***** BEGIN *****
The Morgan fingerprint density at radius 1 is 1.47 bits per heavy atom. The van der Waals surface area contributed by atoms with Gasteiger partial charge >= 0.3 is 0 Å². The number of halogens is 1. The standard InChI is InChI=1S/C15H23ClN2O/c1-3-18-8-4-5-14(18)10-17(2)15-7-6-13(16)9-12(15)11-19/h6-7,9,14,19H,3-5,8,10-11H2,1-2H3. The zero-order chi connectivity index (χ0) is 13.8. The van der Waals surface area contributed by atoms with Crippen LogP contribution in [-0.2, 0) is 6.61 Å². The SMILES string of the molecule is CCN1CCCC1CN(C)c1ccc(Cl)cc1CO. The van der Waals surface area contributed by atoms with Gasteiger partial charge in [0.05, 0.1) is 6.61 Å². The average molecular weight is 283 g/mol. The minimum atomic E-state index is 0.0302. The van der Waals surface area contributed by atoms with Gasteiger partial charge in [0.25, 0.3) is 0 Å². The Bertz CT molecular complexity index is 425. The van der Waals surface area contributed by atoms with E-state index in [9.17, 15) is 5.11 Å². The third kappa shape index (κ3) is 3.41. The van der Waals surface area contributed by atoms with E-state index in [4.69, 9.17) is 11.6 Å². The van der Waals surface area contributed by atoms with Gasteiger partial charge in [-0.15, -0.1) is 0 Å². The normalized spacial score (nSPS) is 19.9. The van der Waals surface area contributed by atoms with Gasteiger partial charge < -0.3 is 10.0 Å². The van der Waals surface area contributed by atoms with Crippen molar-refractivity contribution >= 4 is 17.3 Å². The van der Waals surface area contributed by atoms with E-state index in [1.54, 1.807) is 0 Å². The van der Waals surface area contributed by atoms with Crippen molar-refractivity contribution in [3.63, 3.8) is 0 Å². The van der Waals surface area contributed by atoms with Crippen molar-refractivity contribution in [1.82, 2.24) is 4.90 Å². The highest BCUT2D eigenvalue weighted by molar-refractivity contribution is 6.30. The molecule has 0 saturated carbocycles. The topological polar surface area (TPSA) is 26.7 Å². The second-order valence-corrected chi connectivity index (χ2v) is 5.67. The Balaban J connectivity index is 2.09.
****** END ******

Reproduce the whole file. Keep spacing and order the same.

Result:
The Morgan fingerprint density at radius 1 is 1.47 bits per heavy atom. The van der Waals surface area contributed by atoms with Gasteiger partial charge >= 0.3 is 0 Å². The number of halogens is 1. The standard InChI is InChI=1S/C15H23ClN2O/c1-3-18-8-4-5-14(18)10-17(2)15-7-6-13(16)9-12(15)11-19/h6-7,9,14,19H,3-5,8,10-11H2,1-2H3. The zero-order chi connectivity index (χ0) is 13.8. The van der Waals surface area contributed by atoms with Crippen LogP contribution in [-0.2, 0) is 6.61 Å². The SMILES string of the molecule is CCN1CCCC1CN(C)c1ccc(Cl)cc1CO. The van der Waals surface area contributed by atoms with Gasteiger partial charge in [0.05, 0.1) is 6.61 Å². The average molecular weight is 283 g/mol. The minimum atomic E-state index is 0.0302. The van der Waals surface area contributed by atoms with Gasteiger partial charge in [0.25, 0.3) is 0 Å². The Bertz CT molecular complexity index is 425. The van der Waals surface area contributed by atoms with E-state index in [9.17, 15) is 5.11 Å². The third kappa shape index (κ3) is 3.41. The van der Waals surface area contributed by atoms with E-state index in [4.69, 9.17) is 11.6 Å². The van der Waals surface area contributed by atoms with Gasteiger partial charge in [-0.15, -0.1) is 0 Å². The normalized spacial score (nSPS) is 19.9. The van der Waals surface area contributed by atoms with Gasteiger partial charge < -0.3 is 10.0 Å². The van der Waals surface area contributed by atoms with Crippen molar-refractivity contribution >= 4 is 17.3 Å². The van der Waals surface area contributed by atoms with E-state index in [1.54, 1.807) is 0 Å². The van der Waals surface area contributed by atoms with Crippen molar-refractivity contribution in [3.63, 3.8) is 0 Å². The van der Waals surface area contributed by atoms with Crippen molar-refractivity contribution in [1.82, 2.24) is 4.90 Å². The highest BCUT2D eigenvalue weighted by molar-refractivity contribution is 6.30. The molecule has 0 saturated carbocycles. The topological polar surface area (TPSA) is 26.7 Å². The second-order valence-corrected chi connectivity index (χ2v) is 5.67. The Balaban J connectivity index is 2.09.